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The Dartmouth
April 14, 2024 | Latest Issue
The Dartmouth

Green Key Society plans increased role

The Green Key Society is planning a triumphant return to this year's Green Key celebrations, in contrast to recent years when the society has played virtually no role in the weekend that shares its name.

The GKS plans to increase its involvement this year by releasing a unified calendar of weekend events and founding the 'Great Green Key Feed,' to be held on Saturday. The feed will include food from six Hanover restaurants and entertainment will be provided by campus musical sensation Julia Post and the White Mountain Oysters.

"I'm hoping there's going to be a really good turn-out," said Jon Cedar, banjo player and vocalist for the Oysters. "The show is kicking off a series of seven gigs between now and the end of the term in support of our new studio album 'On The Continental Shelf.' When we play 'Africa' by Toto, I think the roof is going to blow, if there is a roof. The show might be outside."

The history of Green Key weekend and that of the Green Key Society go hand in hand.

Founded in 1921 with the merging of two sophomore societies, Sigma Pick and Shield and Sabre, the GKS started off hosting an annual spring show, similar to a variety show, as a fund-raiser for its budget.

After eight variety shows, the GKS decided to hold a spring prom in 1929, in place of the variety show. The 1939 Green Key Handbook described the purpose of the prom.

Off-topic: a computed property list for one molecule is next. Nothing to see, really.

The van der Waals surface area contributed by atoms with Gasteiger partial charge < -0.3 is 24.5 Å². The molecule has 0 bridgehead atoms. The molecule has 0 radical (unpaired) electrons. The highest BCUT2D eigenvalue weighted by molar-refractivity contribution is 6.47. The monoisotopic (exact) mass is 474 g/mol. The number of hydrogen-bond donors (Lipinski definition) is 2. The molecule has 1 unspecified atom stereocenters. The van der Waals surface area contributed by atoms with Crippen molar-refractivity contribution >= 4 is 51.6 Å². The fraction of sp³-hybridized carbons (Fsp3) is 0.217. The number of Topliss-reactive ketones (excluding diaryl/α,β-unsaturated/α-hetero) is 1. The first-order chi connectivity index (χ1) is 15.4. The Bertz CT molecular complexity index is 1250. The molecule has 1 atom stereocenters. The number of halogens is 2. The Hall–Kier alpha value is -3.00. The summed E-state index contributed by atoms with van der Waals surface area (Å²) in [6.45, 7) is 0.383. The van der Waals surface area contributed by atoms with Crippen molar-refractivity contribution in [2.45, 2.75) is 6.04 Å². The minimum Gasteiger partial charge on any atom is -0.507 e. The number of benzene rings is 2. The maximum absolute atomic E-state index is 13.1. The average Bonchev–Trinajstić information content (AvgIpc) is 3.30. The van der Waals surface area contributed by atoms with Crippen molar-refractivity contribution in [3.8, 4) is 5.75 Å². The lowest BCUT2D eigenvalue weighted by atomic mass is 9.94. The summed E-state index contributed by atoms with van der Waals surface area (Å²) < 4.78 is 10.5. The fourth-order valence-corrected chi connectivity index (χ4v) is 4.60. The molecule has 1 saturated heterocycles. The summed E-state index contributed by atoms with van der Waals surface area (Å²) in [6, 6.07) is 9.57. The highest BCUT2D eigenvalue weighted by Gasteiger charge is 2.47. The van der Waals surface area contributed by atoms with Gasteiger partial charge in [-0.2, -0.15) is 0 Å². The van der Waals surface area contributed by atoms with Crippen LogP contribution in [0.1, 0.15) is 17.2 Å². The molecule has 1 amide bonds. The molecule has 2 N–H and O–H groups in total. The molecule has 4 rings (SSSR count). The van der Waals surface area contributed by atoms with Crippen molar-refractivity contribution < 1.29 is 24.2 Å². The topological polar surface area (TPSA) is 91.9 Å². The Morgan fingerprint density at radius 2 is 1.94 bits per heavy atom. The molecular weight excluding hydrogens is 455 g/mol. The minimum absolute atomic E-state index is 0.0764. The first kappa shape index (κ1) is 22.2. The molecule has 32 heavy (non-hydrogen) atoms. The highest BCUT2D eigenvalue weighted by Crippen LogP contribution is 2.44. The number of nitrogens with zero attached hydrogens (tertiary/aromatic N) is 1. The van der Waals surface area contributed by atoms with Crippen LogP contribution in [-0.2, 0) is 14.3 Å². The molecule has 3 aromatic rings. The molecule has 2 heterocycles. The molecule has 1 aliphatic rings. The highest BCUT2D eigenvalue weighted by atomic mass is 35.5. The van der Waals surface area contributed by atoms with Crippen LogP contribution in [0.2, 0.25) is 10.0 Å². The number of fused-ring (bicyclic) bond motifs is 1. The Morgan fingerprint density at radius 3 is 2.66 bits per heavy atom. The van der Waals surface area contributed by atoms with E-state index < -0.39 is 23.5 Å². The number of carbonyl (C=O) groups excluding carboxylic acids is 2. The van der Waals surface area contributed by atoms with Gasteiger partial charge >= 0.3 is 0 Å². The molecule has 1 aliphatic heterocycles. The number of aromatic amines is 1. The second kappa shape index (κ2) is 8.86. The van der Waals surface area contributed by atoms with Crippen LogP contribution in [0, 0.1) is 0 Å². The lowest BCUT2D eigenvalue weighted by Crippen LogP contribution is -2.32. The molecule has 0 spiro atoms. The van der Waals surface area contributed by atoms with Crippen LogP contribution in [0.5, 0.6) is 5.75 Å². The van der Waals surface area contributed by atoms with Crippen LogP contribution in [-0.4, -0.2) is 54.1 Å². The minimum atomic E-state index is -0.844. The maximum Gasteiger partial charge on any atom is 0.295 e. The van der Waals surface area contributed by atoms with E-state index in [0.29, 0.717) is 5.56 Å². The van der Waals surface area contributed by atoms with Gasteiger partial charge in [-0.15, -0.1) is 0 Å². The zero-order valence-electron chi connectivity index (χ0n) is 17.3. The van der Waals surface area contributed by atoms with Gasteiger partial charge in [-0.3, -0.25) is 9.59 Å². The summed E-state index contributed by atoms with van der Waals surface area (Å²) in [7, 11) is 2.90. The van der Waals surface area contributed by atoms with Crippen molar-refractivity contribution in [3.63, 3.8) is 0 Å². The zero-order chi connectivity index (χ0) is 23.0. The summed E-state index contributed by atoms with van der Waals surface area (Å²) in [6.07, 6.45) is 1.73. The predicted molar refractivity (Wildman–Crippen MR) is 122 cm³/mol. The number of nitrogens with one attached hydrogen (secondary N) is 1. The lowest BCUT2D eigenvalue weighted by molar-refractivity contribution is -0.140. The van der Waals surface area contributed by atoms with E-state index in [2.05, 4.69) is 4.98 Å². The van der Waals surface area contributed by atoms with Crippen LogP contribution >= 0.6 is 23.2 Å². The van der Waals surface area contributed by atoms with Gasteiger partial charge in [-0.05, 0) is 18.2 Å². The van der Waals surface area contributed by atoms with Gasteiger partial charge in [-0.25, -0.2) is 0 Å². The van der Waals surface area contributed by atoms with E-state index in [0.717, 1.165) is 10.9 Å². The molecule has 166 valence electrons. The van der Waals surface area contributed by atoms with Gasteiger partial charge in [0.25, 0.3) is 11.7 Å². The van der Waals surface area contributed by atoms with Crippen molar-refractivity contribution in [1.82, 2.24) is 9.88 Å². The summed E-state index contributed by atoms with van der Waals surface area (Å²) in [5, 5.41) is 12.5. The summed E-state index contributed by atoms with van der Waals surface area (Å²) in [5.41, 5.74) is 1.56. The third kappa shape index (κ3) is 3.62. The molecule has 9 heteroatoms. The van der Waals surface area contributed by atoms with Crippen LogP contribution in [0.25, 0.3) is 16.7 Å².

"Coming in the last month of the junior year of the Green Key men, the Prom provides a fitting climax to a year of College service and adds to an ever-increasing number of happy memories," it read.

At that time the GKS was the only society allowed to host a prom, and it proved to be an extremely popular event. After decades of success, however, the Society cancelled prom in 1967 due to a riot that erupted in reaction to a speech by former Governor of Alabama George Wallace.

After the cancellation of the prom, the Society's role in the weekend steadily decreased, with fraternity parties gradually inheriting the focus of the spring celebration.

In the past, the GKS announced its new membership over the spring weekend. Today, however, the membership is chosen through a combination of elections and appointments from various campus organizations and is announced throughout the year. The complete new delegation will be finalized before the weekend ends, and the Society will hold an annual banquet to allow the new '05s to meet the current members.

Currently, the GKS has approximately 60 members, but most students on the campus have minimal knowledge of the society.

"When I hear 'Green Key Society,' nothing really comes to mind," Mike Mothner '03 said.

In truth, the GKS plays an active role in the college community. The society produces the College's day-by-day calendar and its members are actively involved in first-year orientation, Homecoming weekend and various other Dartmouth events.

"The Green Key Society is about service, honor and leadership," said current GKS President Peter Sokol-Hessner '04. "We are ambassadors, stewards and leaders, among other things."

Members hope that the return of the society's relationship with the spring weekend may bring more publicity to their service-oriented group.

"I think I can speak for Green Key members when I say it's an honor to serve the College that has given us so much," Sokol-Hessner said.